Enos has proven he can deliver on February’s signing day, making his contribution every bit as valuable than input he might add to the play-calling in September.

Questions came up at Tuesday’s press conference about Enos’ resume, and why a position coach was qualified to make the jump to head coach (nevermind that Jones was the wide receivers coach at West Virginia when he was tabbed to succeed Brian Kelly at CMU three years ago), and I’m sure those questions will continue.

But it speaks volumes about Enos’ value that Spartans fans today seem more angry to lose him than CMU fans seemed happy to gain him.

He’s not a big name, but he is a salesman.

And that fit is why he fits perfectly into the “right person, right time” philosophy of hiring employed by CMU athletic director Dave Heeke — the man behind who put a stories-high billboard of Joey Harrington in New York City for a Heisman campaign, and CMU quarterback Dan LeFevour on a similarly-gargantuan billboard outside Ford Field in Detroit.

At this point, to complete the transition from Kelly to Jones to Enos, the Chippewas need another salesman, like they two they had before.

When Kelly — the snake-oil salesman — came in to Mount Pleasant in 2004, he sold a dream of what could be, in an effort to change a culture of losing. Jones came in and sold solidity and stability.

Now — if CMU wants to truly be mentioned in the same vein as the Boise States, TCUs and Utahs of the world — Enos has to sell another level of athlete on coming to what — a fact’s a fact — is not exactly the most metropolitan of areas. He’s got to continue to sell the idea to players across Southeast Michigan — as Kelly and Jones both did — that going out of state isn’t necessarily their best option, if they’re not going to end up at MSU or U-M, as well as sell Florida kids that snow isn’t scary.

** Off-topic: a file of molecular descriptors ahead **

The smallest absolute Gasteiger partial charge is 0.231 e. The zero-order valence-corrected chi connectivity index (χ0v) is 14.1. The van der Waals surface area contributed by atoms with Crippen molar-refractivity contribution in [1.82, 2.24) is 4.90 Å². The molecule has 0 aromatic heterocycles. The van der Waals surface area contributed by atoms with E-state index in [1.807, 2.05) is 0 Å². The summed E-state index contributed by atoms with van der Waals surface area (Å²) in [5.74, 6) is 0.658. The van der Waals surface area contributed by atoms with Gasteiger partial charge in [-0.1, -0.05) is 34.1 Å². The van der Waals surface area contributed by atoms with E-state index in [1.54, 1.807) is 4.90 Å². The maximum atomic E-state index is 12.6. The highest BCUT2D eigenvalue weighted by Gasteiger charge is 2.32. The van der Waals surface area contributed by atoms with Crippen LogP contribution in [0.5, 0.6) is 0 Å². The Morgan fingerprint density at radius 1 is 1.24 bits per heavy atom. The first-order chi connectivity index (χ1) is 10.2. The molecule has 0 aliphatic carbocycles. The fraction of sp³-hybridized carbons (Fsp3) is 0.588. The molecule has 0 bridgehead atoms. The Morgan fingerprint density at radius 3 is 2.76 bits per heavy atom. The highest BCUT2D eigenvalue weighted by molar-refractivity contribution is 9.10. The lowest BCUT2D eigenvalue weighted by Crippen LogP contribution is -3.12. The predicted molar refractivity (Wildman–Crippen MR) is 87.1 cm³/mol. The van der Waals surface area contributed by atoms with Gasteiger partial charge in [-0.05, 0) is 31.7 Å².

He also has to sell the fans that the world isn’t going to end without the record-setting LeFevour, who is finally graduating. As Enos himself mentioned, the most successful programs in the MAC have been the ones with the best quarterback — be it Chad Pennington or Byron Leftwich, Ben Roethlisberger or Nate Davis. Problem is, most of those programs haven’t sustained it after the QB left.

Without Davis, Ball State went 2-10 last season — not a real hard thing to figure out why former coach Brady Hoke bailed before the season, making a lateral move to a job at San Diego State.

Lots of wags have insinuated that’s why Jones left CMU now, too — get out while the getting’s good.

It remains to be seen how well they’ll replace LeFevour, but least Enos doesn’t seem like he’s going to scrap what’s worked for CMU.

“We will adapt to the personnel that we’re dealing with, and build offensive and defensive schemes around who we have. We are not going to come in with our egos so big that we’re going to tell someone ‘You don’t fit our system,’ ” said Enos, promising the wide-open, exciting offense Heeke noted has become CMU’s brand. “I’m a quarterback, so I like to throw the ball. When I was at Michigan State, I had to hand it off way too much. I think that demented me for life, so as a coach, I like to throw it.”

That should sell plenty of tickets, too.